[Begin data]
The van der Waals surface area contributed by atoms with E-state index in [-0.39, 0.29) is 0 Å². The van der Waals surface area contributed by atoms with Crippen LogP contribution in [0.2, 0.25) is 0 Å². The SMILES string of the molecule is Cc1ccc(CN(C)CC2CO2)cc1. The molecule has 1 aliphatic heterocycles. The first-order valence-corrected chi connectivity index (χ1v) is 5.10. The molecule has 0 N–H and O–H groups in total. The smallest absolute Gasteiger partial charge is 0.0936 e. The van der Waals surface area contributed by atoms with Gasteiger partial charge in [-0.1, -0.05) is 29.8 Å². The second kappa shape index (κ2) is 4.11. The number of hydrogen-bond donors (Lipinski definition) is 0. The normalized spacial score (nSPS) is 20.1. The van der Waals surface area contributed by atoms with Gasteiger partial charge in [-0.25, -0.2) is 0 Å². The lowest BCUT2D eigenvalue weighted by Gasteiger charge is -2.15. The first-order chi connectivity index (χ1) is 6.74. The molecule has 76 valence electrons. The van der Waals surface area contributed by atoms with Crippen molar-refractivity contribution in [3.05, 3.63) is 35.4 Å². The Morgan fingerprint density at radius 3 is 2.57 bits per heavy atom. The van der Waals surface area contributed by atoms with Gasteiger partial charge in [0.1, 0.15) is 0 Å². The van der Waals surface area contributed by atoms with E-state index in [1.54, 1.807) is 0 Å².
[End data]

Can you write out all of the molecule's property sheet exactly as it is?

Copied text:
The van der Waals surface area contributed by atoms with E-state index in [-0.39, 0.29) is 0 Å². The van der Waals surface area contributed by atoms with Crippen LogP contribution in [0.2, 0.25) is 0 Å². The SMILES string of the molecule is Cc1ccc(CN(C)CC2CO2)cc1. The molecule has 1 aliphatic heterocycles. The first-order valence-corrected chi connectivity index (χ1v) is 5.10. The molecule has 0 N–H and O–H groups in total. The smallest absolute Gasteiger partial charge is 0.0936 e. The van der Waals surface area contributed by atoms with Gasteiger partial charge in [-0.1, -0.05) is 29.8 Å². The second kappa shape index (κ2) is 4.11. The number of hydrogen-bond donors (Lipinski definition) is 0. The normalized spacial score (nSPS) is 20.1. The van der Waals surface area contributed by atoms with Gasteiger partial charge in [-0.25, -0.2) is 0 Å². The lowest BCUT2D eigenvalue weighted by Gasteiger charge is -2.15. The first-order chi connectivity index (χ1) is 6.74. The molecule has 76 valence electrons. The van der Waals surface area contributed by atoms with Crippen molar-refractivity contribution in [3.05, 3.63) is 35.4 Å². The Morgan fingerprint density at radius 3 is 2.57 bits per heavy atom. The van der Waals surface area contributed by atoms with Gasteiger partial charge in [0.1, 0.15) is 0 Å². The van der Waals surface area contributed by atoms with E-state index in [1.54, 1.807) is 0 Å².